1. In this study, treatment with semaglutide at any of the 5 doses approved for long-term weight management led to significant weight loss at 3 and 6 months after medication initiation.

2. Furthermore, higher doses of semaglutide led to greater weight reduction compared to lower doses.

Evidence Rating Level: 2 (Good)

Obesity is a highly prevalent and costly medical condition. Therefore, multiple weight loss interventions raging from lifestyle and behavioral changes to medication and surgical procedures have been developed and trialed in the past decades. Semaglutide is a glucagon-like peptide-1 receptor agonist originally approved to treat type 2 diabetes and recently approved for long-term weight management. However, there have been few studies assessing the relative effectiveness of semaglutide at the different doses approved for treating obesity.

This was a single-site retrospective cohort study based in the Mayo Clinic Health System that included 175 patients (75.4% female) with body mass index (BMI) of 27 or more. Patients were prescribed weekly semaglutide at doses of 0.25, 0.5, 1, 1.7, or 2.4 mg. Patients with a history of weight loss surgery or taking other anti-obesity medications were excluded. The primary outcome was percentage weight loss at 3 and 6 months after starting semaglutide, with further analysis stratified by patients with or without type 2 diabetes.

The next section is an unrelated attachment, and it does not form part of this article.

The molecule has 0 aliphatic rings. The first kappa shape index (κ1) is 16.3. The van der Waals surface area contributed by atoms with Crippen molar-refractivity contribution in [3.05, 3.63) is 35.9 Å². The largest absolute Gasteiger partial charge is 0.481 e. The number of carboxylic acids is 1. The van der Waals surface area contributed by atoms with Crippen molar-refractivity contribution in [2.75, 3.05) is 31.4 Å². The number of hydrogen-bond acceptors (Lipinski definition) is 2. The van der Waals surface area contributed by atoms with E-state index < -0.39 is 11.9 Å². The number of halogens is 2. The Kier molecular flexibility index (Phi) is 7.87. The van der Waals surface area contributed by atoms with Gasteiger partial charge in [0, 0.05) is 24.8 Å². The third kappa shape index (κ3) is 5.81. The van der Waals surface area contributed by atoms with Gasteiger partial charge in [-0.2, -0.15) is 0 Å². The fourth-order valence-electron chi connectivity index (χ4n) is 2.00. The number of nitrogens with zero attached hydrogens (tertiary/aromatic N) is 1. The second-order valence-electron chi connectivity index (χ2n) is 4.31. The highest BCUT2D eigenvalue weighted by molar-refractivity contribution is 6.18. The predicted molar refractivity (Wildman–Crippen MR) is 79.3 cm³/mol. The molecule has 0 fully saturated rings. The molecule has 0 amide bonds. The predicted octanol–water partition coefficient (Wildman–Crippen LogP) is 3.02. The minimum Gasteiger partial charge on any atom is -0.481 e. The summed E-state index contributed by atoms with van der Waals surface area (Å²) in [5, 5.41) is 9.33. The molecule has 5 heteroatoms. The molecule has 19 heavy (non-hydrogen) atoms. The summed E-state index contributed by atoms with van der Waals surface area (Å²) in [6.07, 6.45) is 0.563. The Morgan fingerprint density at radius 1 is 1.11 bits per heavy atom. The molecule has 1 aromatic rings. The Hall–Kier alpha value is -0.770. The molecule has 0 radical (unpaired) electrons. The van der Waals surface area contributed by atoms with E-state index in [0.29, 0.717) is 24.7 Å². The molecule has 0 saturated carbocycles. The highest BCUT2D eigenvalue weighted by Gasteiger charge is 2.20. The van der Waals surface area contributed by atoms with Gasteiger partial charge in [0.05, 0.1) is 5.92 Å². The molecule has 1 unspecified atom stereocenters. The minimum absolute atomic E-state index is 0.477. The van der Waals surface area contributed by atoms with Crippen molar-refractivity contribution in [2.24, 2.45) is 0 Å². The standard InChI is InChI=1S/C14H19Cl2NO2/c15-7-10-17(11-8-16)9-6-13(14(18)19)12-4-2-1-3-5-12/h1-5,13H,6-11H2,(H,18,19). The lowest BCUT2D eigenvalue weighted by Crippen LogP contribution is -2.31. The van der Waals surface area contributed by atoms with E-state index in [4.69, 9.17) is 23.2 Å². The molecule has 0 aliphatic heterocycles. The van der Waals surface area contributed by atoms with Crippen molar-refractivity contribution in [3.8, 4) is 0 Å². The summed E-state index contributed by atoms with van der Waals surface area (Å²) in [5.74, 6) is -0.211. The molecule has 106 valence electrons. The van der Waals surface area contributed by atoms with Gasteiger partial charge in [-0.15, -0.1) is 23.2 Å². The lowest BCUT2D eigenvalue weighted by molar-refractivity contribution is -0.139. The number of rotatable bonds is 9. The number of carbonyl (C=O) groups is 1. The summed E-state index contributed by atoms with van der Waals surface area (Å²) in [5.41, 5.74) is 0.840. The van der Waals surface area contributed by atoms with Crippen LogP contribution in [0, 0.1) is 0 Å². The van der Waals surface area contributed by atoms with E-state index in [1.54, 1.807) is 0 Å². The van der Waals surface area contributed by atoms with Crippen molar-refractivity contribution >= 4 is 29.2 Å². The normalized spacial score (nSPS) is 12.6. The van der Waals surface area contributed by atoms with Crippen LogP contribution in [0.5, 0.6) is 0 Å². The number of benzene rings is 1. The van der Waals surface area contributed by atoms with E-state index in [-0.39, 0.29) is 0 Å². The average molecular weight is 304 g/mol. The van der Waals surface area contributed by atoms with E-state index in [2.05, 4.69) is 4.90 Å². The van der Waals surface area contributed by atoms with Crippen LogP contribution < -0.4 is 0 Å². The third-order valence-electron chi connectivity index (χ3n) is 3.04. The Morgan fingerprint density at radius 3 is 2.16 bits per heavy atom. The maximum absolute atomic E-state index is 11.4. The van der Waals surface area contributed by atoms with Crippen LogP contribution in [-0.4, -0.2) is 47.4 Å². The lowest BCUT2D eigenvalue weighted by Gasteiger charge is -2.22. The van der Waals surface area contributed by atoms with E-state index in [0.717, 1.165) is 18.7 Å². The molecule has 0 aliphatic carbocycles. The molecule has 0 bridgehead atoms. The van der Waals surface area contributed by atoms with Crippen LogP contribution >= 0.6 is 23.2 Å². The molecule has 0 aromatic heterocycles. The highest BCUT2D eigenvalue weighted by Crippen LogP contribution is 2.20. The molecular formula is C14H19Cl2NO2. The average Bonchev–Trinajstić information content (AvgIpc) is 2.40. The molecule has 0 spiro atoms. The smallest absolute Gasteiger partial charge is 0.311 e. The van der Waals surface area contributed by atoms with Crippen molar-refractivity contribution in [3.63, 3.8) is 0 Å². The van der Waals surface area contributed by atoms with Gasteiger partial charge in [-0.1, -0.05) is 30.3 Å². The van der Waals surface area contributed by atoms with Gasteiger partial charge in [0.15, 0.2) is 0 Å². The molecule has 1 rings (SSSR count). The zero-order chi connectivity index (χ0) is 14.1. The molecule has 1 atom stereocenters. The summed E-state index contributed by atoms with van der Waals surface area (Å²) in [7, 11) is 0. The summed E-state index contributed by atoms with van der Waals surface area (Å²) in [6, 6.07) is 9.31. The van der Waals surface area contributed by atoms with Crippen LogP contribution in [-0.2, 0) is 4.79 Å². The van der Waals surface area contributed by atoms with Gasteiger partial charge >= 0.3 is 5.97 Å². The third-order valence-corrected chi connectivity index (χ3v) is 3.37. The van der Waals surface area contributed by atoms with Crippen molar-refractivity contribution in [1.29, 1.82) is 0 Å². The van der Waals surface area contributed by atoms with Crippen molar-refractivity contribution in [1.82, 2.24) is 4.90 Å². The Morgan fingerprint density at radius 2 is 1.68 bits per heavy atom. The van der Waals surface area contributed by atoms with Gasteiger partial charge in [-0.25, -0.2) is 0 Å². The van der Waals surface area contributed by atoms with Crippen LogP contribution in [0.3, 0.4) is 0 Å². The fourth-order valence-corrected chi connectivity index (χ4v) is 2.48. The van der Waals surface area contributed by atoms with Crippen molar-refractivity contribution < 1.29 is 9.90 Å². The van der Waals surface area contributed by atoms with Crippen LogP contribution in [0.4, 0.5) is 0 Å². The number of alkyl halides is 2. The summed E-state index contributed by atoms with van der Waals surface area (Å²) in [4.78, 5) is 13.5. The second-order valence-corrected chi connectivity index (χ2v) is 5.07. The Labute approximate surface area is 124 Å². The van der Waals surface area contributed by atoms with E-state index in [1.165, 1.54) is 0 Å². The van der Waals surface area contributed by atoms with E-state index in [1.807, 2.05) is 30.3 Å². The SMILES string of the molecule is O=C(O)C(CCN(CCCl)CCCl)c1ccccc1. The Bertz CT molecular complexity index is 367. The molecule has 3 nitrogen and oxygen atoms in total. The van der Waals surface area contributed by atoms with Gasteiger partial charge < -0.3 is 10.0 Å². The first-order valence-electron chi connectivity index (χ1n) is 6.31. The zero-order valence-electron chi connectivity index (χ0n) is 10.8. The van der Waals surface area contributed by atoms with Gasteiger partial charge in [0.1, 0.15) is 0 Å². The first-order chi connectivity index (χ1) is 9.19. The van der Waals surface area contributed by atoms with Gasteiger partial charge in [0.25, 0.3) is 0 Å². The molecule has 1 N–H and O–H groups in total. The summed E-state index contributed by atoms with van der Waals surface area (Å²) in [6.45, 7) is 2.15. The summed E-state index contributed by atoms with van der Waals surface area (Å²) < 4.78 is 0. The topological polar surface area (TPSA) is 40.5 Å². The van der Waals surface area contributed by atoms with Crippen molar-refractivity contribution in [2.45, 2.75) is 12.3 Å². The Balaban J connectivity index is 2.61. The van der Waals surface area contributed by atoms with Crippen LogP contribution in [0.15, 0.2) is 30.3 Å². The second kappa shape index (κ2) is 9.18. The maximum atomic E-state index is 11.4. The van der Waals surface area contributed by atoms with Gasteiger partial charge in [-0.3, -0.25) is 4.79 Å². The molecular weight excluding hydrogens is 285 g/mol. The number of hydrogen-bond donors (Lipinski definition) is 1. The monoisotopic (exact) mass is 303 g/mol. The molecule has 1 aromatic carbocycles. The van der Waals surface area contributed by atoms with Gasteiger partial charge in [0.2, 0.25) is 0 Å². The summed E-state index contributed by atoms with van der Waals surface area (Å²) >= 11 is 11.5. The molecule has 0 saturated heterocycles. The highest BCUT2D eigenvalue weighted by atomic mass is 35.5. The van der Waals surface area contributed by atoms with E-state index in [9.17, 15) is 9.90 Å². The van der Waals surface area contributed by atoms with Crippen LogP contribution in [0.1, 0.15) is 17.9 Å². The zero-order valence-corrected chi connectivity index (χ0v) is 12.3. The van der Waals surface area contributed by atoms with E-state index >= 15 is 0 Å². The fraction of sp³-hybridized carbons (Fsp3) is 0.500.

Results demonstrated that at 3 months, patients had a mean weight loss of 5.9%. Only 102 patients had follow-up at 6 months, with mean weight loss of 10.9%. At 6 months, 87.3% of patients achieved weight loss of 5% or more. Patients receiving higher approved doses (1.7 and 2.4mg) had more significant weight loss compared to patients receiving lower doses (0.25, 0.5, and 1mg) at 3 months (6.9% compared with 5.1%) and 6 months (12.1% compared with 9.2%). Lastly, patients with type 2 diabetes had less weight loss compared to those without at 3 months (2.9% vs 6.3%) and 6 months (7.2% vs 11.8%). However, this study was limited by potential unmeasured confounders such as other interventions provided by the weight loss clinic as well as lack of generalizability given the patient population was mainly White females. Nonetheless, these results suggest that for patients with obesity, semaglutide may be effective in weight loss across the range of approved doses.

Click to read the study in JAMA Network Open

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